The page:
If you got an email like this, you would think it is from Amazon.
Only on a closer look will you see the mistakes.
- The name of the email sender is Amazon Com, and the actual address is a Gmail address.
- Your Orders and Your Account are not links, they are just words.
- The Amazon logo is just a line. Whereas, the real Amazon logo is an arrow forming a smile from A to Z.
This email is what’s known as a phishing email. Phishing emails are emails from scammers trying to get access to your accounts to steal your information.
So, how do you protect yourself from getting scammed? There are common distinctions that set phishing emails apart from the real deal.
First is the email address. An email address is broken into 2 main parts: the local part, which is before the @ symbol, then the domain part, which is after the @. Big corporations usually have their company name as the domain. Keep in mind, small companies or businesses might use a gmail address, which is perfectly fine. This point isn’t a rule, but something to consider and pay attention to.
Second, look at the words used. Most phishing email will have misspelled words, or bad grammar. A common distinction is the capitalization of nouns.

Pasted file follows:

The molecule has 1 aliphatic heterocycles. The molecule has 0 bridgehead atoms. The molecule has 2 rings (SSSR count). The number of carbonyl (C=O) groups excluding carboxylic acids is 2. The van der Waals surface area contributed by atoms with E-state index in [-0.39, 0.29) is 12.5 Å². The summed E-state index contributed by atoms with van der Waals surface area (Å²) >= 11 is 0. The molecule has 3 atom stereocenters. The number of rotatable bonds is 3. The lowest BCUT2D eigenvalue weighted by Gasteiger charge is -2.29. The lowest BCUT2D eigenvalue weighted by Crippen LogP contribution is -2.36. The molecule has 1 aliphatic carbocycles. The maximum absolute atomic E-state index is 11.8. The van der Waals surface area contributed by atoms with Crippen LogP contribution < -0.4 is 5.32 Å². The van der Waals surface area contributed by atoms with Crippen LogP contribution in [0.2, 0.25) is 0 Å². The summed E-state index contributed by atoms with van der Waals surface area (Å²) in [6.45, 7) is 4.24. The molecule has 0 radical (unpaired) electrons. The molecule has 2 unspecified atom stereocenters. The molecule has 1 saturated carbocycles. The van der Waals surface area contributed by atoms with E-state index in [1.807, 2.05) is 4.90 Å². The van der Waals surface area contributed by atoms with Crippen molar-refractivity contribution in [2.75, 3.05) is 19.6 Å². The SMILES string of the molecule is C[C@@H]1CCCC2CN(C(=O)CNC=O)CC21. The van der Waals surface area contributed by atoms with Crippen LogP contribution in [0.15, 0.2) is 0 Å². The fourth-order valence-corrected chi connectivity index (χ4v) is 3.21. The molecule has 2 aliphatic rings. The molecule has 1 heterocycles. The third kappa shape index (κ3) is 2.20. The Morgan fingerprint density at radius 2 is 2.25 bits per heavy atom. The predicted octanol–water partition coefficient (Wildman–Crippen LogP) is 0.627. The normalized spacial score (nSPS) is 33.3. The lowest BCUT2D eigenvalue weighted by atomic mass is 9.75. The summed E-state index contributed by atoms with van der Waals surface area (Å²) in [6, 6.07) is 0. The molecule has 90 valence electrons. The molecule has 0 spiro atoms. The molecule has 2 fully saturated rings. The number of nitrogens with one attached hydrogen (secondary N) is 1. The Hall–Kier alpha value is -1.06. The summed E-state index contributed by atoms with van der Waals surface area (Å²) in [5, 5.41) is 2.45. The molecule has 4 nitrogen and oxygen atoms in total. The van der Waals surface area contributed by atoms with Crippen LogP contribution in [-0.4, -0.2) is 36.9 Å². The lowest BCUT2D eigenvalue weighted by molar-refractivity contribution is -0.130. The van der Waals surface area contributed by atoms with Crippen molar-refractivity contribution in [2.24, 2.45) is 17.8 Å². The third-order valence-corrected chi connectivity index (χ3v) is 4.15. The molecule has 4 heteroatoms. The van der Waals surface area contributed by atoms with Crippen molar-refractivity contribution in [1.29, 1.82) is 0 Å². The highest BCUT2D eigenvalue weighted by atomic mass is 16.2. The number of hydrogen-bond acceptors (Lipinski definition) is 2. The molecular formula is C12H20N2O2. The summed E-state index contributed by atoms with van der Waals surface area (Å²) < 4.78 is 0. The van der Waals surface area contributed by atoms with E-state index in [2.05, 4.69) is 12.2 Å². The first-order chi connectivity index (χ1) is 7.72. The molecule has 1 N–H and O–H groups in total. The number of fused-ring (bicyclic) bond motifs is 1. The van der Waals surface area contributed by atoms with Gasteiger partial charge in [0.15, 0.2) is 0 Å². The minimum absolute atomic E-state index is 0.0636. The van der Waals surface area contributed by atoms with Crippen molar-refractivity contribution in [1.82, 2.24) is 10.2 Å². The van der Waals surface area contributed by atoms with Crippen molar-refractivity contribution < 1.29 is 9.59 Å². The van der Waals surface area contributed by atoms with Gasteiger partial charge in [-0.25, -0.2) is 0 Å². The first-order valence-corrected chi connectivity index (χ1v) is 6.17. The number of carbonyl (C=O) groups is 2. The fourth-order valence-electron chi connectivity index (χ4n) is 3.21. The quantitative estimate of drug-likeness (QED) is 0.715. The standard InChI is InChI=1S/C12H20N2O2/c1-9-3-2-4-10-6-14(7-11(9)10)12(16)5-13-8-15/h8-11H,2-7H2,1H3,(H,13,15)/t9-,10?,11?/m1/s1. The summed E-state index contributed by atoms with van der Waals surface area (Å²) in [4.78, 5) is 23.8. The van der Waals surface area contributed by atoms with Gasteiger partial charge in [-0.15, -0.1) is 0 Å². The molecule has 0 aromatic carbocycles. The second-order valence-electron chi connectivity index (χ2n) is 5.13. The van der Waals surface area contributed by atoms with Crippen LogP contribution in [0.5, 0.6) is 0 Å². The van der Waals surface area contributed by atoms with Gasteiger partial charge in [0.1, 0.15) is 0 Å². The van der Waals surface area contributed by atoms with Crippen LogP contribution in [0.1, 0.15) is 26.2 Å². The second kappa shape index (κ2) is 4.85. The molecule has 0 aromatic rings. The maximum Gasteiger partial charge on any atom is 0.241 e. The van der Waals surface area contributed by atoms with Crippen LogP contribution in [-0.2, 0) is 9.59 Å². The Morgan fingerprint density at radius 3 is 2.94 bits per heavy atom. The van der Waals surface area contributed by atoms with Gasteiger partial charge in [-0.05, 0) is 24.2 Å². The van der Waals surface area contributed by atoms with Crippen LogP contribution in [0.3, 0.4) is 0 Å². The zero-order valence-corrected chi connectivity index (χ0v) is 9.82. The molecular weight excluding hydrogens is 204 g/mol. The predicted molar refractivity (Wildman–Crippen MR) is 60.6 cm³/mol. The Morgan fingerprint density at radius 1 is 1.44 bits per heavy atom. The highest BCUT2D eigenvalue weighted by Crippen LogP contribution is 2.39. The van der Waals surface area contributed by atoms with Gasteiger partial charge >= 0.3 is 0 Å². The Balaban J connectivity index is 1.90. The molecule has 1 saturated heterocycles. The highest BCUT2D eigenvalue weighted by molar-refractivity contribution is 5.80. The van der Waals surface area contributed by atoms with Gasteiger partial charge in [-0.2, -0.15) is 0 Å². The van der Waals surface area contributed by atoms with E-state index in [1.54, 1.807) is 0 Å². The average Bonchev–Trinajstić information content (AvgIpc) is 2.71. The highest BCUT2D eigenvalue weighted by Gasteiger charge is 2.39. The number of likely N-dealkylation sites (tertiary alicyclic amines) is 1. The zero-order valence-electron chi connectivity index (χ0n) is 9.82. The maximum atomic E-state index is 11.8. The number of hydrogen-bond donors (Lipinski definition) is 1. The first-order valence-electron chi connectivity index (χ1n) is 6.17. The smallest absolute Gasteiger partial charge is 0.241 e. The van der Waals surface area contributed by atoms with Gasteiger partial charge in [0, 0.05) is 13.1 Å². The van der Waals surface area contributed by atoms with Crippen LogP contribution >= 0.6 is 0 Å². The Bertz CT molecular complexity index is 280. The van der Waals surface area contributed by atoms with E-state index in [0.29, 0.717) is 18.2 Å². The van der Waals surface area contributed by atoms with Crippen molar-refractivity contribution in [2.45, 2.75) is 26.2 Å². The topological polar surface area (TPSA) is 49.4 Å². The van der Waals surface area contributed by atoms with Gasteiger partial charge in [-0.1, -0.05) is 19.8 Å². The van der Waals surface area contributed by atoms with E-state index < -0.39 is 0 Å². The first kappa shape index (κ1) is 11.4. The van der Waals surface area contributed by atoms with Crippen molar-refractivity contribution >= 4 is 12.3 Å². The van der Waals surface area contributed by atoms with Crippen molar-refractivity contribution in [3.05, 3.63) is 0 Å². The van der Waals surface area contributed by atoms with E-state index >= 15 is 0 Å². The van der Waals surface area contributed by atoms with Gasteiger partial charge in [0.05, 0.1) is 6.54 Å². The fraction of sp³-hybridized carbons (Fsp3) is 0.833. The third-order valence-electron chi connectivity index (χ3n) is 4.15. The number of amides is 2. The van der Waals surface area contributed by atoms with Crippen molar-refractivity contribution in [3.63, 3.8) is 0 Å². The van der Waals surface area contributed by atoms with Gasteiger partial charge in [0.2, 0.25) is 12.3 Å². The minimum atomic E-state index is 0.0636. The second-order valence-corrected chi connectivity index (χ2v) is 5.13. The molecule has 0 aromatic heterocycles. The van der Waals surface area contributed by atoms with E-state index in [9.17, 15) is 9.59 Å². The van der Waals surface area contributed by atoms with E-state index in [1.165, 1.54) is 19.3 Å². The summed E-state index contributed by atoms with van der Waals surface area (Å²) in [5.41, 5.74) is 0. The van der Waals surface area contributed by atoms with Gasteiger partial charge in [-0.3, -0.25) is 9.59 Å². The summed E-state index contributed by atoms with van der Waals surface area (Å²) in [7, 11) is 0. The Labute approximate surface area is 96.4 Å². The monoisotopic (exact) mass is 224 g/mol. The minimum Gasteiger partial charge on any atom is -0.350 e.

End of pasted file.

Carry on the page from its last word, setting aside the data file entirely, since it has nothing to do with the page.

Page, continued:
Third, there is usually a sense of urgency, like you need to update your billing details. In this example, “Amazon” wanted to warn the user that an iPhone was recently purchased, and is getting shipped. If this wasn’t order, then the user was instructed to call the 805 number at the bottom of the email. Phishing email will usually have an urgent matter for you to address, and will provide a link in the email to click on. Never click on the link. You will either be taken to a fraudulent site, looking like the company again, or the link will try to install malware on your machine.
As time goes on, scammers are adjusting their ways to trick us. Keep in mind, there are ways to protect yourself.
Safeguard against Phishing
Always have an internet security program installed, updated, and running on your device at all times. This will protect you in real time. Depending on how often you use your device, you may want to run a full scan every couple of days to every week.
Whenever companies provide it, use Two Factor Authentication for everything. In additional to your password, you will receive a one-time code to verify it is you accessing the account.
Be mindful what you click on in the emails. When in doubt, never download an attachment, and never click a link in the email. Attachments can contain malware, which can infect your computer. And any link can take you to a malicious site to steal your information. If you’re unsure, call the company or open a browser and type in the website yourself.
Use a password manager program to safeguard your passwords. And, within reason, change your passwords regularly.
If you think you’ve been scammed by a phishing email, please contact the Federal Trade Commission to open a claim.
If you would like to discuss how to further protect yourself, or if you would like to get started using a password manager program, please give us a call!